“Jesus taught us to love one another, and how do you show that love but to care about each other enough to say, ‘Please get the vaccine because I love you and I want you to live.'”
Health-care workers who are fired for refusing to get vaccinated will not be eligible for unemployment insurance unless they are able to provide a valid doctor-approved request for medical accommodation, Hochul’s office said.
It was not immediately clear how pending legal cases concerning religious exemptions would apply to the state’s plan to move ahead and terminate unvaccinated health-care workers.
WATCH | Nursing shortage makes pandemic strain on health-care system worse:
Nursing shortage makes pandemic strain on health-care system worse
Tim Guest, president of the Canadian Nurses Association, says Canada’s nursing shortage is made worse by the pandemic, but is not a new issue and needs a Canada-wide perspective to address. 5:52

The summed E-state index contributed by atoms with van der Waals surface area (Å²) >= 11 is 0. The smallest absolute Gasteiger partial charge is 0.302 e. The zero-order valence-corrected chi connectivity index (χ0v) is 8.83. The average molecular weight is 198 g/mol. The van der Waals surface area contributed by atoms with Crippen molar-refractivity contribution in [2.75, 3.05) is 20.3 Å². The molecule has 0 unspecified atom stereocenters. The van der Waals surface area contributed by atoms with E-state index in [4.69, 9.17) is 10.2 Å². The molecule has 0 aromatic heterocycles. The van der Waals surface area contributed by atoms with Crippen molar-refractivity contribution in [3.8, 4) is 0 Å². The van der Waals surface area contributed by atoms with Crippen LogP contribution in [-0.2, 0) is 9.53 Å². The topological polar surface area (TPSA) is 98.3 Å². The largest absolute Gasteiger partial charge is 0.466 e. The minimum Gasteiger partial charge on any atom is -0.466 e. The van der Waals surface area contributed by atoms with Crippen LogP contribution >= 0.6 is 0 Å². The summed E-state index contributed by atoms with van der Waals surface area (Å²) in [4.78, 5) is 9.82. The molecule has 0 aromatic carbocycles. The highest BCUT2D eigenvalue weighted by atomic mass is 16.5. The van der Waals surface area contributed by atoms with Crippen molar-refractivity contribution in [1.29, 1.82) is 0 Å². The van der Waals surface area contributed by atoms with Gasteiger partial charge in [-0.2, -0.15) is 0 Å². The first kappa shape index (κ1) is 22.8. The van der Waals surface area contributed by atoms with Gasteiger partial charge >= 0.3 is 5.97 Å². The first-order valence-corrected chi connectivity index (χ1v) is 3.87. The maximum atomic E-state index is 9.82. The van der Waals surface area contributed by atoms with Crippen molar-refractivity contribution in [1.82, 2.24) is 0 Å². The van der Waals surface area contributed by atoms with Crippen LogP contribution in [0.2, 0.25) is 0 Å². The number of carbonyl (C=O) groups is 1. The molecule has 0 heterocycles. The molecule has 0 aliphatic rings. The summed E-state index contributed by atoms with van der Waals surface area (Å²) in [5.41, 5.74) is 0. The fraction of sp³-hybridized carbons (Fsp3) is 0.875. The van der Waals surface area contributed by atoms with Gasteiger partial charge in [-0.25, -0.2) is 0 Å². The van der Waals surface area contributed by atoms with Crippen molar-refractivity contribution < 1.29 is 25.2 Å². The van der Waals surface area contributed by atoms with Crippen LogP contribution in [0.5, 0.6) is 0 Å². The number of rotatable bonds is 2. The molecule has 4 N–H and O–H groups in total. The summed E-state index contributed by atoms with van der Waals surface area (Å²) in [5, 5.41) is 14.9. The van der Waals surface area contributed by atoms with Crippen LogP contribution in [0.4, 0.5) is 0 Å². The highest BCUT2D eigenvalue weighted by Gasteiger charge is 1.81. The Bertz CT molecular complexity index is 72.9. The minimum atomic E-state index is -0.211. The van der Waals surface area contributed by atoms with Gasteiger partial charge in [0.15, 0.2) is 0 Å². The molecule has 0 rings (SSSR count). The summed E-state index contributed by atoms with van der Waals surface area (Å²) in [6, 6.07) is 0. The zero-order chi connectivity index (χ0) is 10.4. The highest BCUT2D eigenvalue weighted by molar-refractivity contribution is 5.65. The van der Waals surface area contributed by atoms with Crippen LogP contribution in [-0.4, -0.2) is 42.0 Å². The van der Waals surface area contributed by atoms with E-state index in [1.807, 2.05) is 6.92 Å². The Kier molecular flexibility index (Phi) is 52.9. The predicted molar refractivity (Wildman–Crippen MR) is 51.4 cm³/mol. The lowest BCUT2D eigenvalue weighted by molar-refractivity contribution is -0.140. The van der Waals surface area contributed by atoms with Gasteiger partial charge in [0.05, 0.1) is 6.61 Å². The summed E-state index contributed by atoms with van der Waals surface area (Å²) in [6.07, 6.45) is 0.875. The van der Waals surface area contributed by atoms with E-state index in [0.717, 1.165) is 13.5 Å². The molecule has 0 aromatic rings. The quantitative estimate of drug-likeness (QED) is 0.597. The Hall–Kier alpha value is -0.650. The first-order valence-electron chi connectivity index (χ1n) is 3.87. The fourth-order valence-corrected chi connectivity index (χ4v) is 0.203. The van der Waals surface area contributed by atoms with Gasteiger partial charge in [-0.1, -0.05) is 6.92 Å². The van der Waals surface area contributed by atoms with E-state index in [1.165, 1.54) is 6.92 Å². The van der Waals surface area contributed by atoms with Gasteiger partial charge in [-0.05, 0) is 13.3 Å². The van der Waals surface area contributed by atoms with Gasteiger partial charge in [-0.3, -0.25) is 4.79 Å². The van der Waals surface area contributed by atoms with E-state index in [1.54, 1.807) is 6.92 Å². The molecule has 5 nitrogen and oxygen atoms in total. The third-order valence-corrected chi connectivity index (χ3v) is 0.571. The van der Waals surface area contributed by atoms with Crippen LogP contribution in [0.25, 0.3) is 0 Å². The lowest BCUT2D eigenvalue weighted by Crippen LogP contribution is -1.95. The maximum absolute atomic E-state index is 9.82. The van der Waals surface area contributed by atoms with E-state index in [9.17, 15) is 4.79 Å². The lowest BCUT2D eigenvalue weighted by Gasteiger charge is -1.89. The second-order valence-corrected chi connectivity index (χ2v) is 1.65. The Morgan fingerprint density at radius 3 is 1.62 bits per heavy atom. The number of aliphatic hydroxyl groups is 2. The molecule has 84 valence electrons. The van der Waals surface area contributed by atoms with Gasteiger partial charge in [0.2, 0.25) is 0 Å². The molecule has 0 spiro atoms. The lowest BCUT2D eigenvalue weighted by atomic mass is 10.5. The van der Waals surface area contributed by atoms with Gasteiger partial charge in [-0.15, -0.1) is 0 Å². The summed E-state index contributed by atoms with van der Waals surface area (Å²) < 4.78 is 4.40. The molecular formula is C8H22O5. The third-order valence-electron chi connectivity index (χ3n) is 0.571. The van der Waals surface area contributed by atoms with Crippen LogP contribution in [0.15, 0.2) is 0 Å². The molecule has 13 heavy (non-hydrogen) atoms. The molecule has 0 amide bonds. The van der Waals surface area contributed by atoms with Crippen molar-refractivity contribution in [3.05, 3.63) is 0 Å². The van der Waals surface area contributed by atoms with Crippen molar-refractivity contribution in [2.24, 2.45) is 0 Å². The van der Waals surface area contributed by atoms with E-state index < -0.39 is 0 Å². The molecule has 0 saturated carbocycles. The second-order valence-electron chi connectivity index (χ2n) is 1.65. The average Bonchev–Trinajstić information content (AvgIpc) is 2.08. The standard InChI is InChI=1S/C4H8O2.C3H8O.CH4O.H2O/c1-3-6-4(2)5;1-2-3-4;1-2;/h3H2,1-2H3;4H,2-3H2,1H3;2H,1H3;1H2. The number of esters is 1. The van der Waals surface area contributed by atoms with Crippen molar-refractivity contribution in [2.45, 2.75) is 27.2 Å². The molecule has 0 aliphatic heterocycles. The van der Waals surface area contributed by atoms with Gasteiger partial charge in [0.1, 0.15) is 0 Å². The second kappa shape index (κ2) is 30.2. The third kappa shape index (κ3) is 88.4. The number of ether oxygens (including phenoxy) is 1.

A federal judge in Albany temporarily ordered New York state officials to allow religious exemptions for the state-imposed vaccine mandate on health-care workers, which was put in place by former governor Andrew Cuomo and takes effect on Monday.
A requirement for New York City school teachers and staff to get vaccinated was temporarily blocked by a U.S. appeals court just days before it was to take effect. A hearing is set for Wednesday.
The highly transmissible delta variant has driven a surge in COVID-19 cases and hospitalizations in the United States that peaked in early September and has since fallen, according to a Reuters tally. Deaths, a lagging indicator, continue to rise, with the nation reporting an average of about 2,000 lives lost per day for the past week, mostly in the unvaccinated.
While cases are down nationally about 25 per cent from their autumn peak, rising new infections in New York have only recently levelled off, according to a Reuters tally.
What’s happening across Canada
WATCH | Alberta’s COVID-19 crisis could drag on, expert says:
Alberta’s COVID-19 crisis could drag on, expert says
The COVID-19 crisis in Alberta continues to worsen with hospitalizations reaching a record high. Dr. James Talbot, a former chief medical officer of health for the province, says the dire hospital situation could extend for weeks and months. 7:54